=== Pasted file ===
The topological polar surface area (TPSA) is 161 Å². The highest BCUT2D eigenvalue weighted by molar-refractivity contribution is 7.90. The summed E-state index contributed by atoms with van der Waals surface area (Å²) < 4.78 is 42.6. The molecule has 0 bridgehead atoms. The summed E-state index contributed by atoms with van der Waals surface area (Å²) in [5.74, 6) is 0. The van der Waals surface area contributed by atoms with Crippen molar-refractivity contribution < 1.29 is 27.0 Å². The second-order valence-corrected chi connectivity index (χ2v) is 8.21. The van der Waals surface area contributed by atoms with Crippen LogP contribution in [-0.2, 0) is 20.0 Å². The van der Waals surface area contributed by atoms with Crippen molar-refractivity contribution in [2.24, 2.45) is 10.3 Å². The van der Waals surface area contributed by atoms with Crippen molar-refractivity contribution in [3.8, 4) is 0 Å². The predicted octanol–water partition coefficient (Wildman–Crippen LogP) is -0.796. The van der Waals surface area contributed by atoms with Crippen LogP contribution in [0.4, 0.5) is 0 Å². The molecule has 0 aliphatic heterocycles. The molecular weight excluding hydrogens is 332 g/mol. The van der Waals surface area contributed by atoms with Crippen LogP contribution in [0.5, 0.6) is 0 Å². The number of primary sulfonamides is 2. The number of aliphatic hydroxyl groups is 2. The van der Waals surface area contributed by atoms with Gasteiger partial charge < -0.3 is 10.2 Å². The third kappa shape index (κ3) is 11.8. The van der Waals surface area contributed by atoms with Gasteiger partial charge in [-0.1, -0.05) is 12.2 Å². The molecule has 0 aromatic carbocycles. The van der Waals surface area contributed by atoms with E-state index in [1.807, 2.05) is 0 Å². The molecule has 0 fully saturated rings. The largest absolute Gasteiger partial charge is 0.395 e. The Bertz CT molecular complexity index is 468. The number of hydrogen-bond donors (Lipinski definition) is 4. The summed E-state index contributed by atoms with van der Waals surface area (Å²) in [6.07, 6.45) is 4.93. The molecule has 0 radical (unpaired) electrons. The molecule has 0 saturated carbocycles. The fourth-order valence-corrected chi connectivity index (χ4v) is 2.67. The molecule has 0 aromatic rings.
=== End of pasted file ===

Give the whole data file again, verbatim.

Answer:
The topological polar surface area (TPSA) is 161 Å². The highest BCUT2D eigenvalue weighted by molar-refractivity contribution is 7.90. The summed E-state index contributed by atoms with van der Waals surface area (Å²) < 4.78 is 42.6. The molecule has 0 bridgehead atoms. The summed E-state index contributed by atoms with van der Waals surface area (Å²) in [5.74, 6) is 0. The van der Waals surface area contributed by atoms with Crippen molar-refractivity contribution < 1.29 is 27.0 Å². The second-order valence-corrected chi connectivity index (χ2v) is 8.21. The van der Waals surface area contributed by atoms with Crippen LogP contribution in [-0.2, 0) is 20.0 Å². The van der Waals surface area contributed by atoms with Crippen molar-refractivity contribution in [2.24, 2.45) is 10.3 Å². The van der Waals surface area contributed by atoms with Crippen molar-refractivity contribution in [3.8, 4) is 0 Å². The predicted octanol–water partition coefficient (Wildman–Crippen LogP) is -0.796. The van der Waals surface area contributed by atoms with Crippen LogP contribution in [0.4, 0.5) is 0 Å². The molecule has 0 aliphatic heterocycles. The molecular weight excluding hydrogens is 332 g/mol. The van der Waals surface area contributed by atoms with Crippen LogP contribution in [0.5, 0.6) is 0 Å². The number of primary sulfonamides is 2. The number of aliphatic hydroxyl groups is 2. The van der Waals surface area contributed by atoms with Gasteiger partial charge < -0.3 is 10.2 Å². The third kappa shape index (κ3) is 11.8. The van der Waals surface area contributed by atoms with Gasteiger partial charge in [-0.1, -0.05) is 12.2 Å². The molecule has 0 aromatic carbocycles. The van der Waals surface area contributed by atoms with E-state index in [1.807, 2.05) is 0 Å². The molecule has 0 fully saturated rings. The largest absolute Gasteiger partial charge is 0.395 e. The Bertz CT molecular complexity index is 468. The number of hydrogen-bond donors (Lipinski definition) is 4. The summed E-state index contributed by atoms with van der Waals surface area (Å²) in [6.07, 6.45) is 4.93. The molecule has 0 radical (unpaired) electrons. The molecule has 0 saturated carbocycles. The fourth-order valence-corrected chi connectivity index (χ4v) is 2.67. The molecule has 0 aromatic rings.